The production control mechanisms of a mycotoxin
October 06, 2017
Identification of production control factors for tenuazonic acid
RIKEN CSRS researchers have identified two genes for the production control factors for the secondary metabolite tenuazonic acid, a type of mycotoxin.
This mycotoxin was first identified in the phytopathogenic filamentous fungi Alternaria species, but was subsequently found to be produced by many other types of deleterious filamentous fungi, including the rice blast fungus. Tenuazonic acid inhibits protein synthesis and works as a toxin to plants. Identifying the mechanisms of its production is vital to controlling mycotoxins including tenuazonic acid.
The research team previously demonstrated two induction conditions for tenuazonic acid production, identifying the biosynthetic gene TAS1 and clarifying the mechanism of biosynthesis. For this research, the team successfully analyzed using the induction conditions and biosynthetic genes to find the proteins involved in the control of tenuazonic acid production, and clarified the associated mechanisms.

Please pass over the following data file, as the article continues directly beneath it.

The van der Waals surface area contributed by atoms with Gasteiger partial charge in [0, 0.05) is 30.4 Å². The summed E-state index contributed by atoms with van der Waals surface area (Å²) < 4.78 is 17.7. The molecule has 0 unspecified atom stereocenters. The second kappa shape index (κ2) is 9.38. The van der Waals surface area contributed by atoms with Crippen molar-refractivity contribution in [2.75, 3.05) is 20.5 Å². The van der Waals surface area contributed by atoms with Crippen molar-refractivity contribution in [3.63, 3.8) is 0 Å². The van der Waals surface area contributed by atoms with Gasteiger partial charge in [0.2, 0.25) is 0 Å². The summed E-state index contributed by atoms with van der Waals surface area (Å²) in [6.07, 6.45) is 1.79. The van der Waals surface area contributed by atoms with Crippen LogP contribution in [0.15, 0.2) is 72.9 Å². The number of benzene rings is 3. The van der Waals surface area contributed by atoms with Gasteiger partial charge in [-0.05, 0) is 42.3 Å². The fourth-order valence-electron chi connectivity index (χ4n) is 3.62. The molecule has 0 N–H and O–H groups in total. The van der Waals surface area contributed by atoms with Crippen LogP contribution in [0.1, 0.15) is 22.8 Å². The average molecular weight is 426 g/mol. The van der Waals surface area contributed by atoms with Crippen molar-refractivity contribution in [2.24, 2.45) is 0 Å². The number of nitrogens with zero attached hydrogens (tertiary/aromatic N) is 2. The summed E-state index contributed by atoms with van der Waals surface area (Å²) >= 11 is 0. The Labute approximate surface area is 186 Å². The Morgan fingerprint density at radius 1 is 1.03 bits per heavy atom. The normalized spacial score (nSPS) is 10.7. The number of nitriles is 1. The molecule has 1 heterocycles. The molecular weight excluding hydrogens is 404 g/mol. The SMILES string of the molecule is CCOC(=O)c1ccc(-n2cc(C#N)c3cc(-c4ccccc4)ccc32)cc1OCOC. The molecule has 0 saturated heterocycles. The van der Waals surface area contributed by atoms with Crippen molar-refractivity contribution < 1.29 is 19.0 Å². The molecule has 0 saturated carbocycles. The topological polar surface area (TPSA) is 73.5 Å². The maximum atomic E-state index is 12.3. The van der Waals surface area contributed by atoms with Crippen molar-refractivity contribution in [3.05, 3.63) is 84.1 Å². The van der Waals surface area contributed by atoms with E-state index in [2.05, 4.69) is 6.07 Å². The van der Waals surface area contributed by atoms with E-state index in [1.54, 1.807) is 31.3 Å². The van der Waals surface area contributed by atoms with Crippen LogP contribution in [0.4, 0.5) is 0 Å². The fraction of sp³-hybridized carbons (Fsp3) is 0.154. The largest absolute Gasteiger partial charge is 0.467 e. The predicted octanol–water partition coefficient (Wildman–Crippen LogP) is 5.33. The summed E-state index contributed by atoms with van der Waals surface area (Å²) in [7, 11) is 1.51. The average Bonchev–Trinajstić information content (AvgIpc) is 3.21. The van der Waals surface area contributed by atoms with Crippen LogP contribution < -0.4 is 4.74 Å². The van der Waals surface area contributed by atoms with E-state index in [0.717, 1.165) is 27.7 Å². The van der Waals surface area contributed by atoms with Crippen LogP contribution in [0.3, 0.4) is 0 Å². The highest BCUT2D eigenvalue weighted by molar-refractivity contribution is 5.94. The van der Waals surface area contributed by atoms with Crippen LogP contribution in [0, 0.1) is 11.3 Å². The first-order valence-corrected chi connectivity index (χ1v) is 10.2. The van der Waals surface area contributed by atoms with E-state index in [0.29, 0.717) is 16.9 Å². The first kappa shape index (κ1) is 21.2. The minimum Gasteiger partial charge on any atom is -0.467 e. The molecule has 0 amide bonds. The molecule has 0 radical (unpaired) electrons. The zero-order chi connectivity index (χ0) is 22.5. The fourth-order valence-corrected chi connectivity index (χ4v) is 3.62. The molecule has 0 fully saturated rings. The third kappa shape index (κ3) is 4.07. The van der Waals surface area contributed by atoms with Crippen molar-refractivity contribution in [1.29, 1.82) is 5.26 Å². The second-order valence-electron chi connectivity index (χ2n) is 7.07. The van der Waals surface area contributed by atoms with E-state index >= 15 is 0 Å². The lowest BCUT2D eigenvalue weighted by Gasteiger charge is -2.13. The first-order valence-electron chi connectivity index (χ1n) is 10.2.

Analysis under induction conditions for tenuazonic acid production clarified that the TAS2 product found in the vicinity of TAS1 is a transcription factor that positively regulates tenuazonic acid production. Researchers also found that manipulating the gene for a homologue of LaeA (a known production control factor for secondary metabolites in filamentous fungi) called PoLAE1also positively regulated tenuazonic acid production. Furthermore, analysis of genetically engineered strains revealed that TAS2 works downstream of PoLAE1.
These results should make possible efficient control of tenuazonic acid production. Proper control of this chemical will make it possible to manage plant diseases.
- Original article
- ACS Chemical Biology doi:10.1021/acschembio.7b00353
- C.-S. Yun, T. Motoyama, H. Osada,
- "Regulatory mechanism of mycotoxin tenuazonic acid production in Pyricularia oryzae".
- Choong-Soo Yun; Research Scientist
- Takayuki Motoyama; Senior Research Scientist
- Hiroyuki Osada; Group Director
- Chemical Biology Research Group